|Publication number||US20030033369 A1|
|Application number||US 10/215,722|
|Publication date||13 Feb 2003|
|Filing date||9 Aug 2002|
|Priority date||9 Aug 2001|
|Publication number||10215722, 215722, US 2003/0033369 A1, US 2003/033369 A1, US 20030033369 A1, US 20030033369A1, US 2003033369 A1, US 2003033369A1, US-A1-20030033369, US-A1-2003033369, US2003/0033369A1, US2003/033369A1, US20030033369 A1, US20030033369A1, US2003033369 A1, US2003033369A1|
|Original Assignee||Bernhard Benjamin Karb Donovan|
|Export Citation||BiBTeX, EndNote, RefMan|
|Patent Citations (5), Referenced by (80), Classifications (17), Legal Events (2)|
|External Links: USPTO, USPTO Assignment, Espacenet|
 The field of this invention pertains to container programs for deploying applications, and in particular to a server system supporting dynamic deployment and upgrade of Web service software packages.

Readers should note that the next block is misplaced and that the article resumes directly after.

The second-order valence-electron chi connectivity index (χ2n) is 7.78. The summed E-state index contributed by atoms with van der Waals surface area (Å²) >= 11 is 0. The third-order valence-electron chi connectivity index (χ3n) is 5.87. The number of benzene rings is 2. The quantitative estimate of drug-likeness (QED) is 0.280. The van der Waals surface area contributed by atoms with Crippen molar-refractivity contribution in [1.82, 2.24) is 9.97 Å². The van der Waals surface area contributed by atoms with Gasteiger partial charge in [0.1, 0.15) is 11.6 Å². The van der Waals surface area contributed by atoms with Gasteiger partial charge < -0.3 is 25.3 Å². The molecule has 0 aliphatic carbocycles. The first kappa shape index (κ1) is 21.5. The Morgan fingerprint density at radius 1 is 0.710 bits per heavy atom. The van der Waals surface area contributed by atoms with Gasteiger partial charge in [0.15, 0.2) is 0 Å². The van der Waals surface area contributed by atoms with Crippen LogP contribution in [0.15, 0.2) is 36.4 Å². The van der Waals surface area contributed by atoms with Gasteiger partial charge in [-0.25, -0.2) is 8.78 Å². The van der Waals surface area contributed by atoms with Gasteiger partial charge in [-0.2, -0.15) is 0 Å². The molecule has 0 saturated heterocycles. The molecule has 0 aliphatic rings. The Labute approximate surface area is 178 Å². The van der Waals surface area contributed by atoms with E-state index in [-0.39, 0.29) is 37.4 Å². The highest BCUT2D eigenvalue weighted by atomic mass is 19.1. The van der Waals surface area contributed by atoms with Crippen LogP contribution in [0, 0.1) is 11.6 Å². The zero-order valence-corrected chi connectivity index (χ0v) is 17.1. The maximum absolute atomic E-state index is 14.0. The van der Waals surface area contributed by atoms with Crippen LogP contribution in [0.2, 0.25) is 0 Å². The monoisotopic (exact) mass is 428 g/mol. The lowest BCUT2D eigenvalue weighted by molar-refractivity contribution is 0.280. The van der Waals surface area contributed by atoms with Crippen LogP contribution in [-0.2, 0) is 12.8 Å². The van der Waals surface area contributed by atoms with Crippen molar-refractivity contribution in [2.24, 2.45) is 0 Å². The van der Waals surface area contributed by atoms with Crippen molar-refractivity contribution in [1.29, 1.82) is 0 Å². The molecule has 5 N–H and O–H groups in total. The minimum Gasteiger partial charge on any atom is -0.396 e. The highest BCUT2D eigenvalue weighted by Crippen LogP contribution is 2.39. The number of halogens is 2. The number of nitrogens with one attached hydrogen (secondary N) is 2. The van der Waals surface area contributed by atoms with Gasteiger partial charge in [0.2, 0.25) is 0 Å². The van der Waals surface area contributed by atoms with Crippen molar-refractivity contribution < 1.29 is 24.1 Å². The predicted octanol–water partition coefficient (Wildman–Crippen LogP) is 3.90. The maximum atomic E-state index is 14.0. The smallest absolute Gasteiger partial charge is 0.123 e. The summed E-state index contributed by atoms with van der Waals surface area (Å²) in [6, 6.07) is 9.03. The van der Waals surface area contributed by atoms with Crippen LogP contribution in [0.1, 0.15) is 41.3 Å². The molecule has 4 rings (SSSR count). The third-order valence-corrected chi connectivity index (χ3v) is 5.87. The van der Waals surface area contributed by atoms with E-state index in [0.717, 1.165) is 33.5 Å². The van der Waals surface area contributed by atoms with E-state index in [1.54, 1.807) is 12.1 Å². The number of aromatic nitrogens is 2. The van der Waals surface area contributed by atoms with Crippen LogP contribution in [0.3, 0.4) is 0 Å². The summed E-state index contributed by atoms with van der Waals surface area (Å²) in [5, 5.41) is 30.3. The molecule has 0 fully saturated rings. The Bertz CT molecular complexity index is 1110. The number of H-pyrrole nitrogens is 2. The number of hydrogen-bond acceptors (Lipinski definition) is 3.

Web services are typically provided using the Simple Object Access Protocol (SOAP) and Web Services Definition Language (WSDL). Web Service messages are commonly communicated over HyperText Transfer Protocol (HTTP), but can also use other protocols such as TCP, SMTP and even FTP. When used in combination, these technologies allow systems to communicate over both public and private networks. Since the communication protocol and transport are standard, the systems that are communicating have no other compatibility requirements. For example, the system making a request may be implemented using Microsoft's .NET platform while the system receiving and executing the request may be hosted on IONA's iPortal Application Server. The functionality provided using these mechanisms is called a Web Service. More specifically, “web service” as used herein means a service that: a) sends or receives XML data; b) sends or receives data defined in an XML Schema; or c) sends or receives data using SOAP, HTTP, HTTPS, JAXM, RMI, FTP, XML-RPC or SMTP.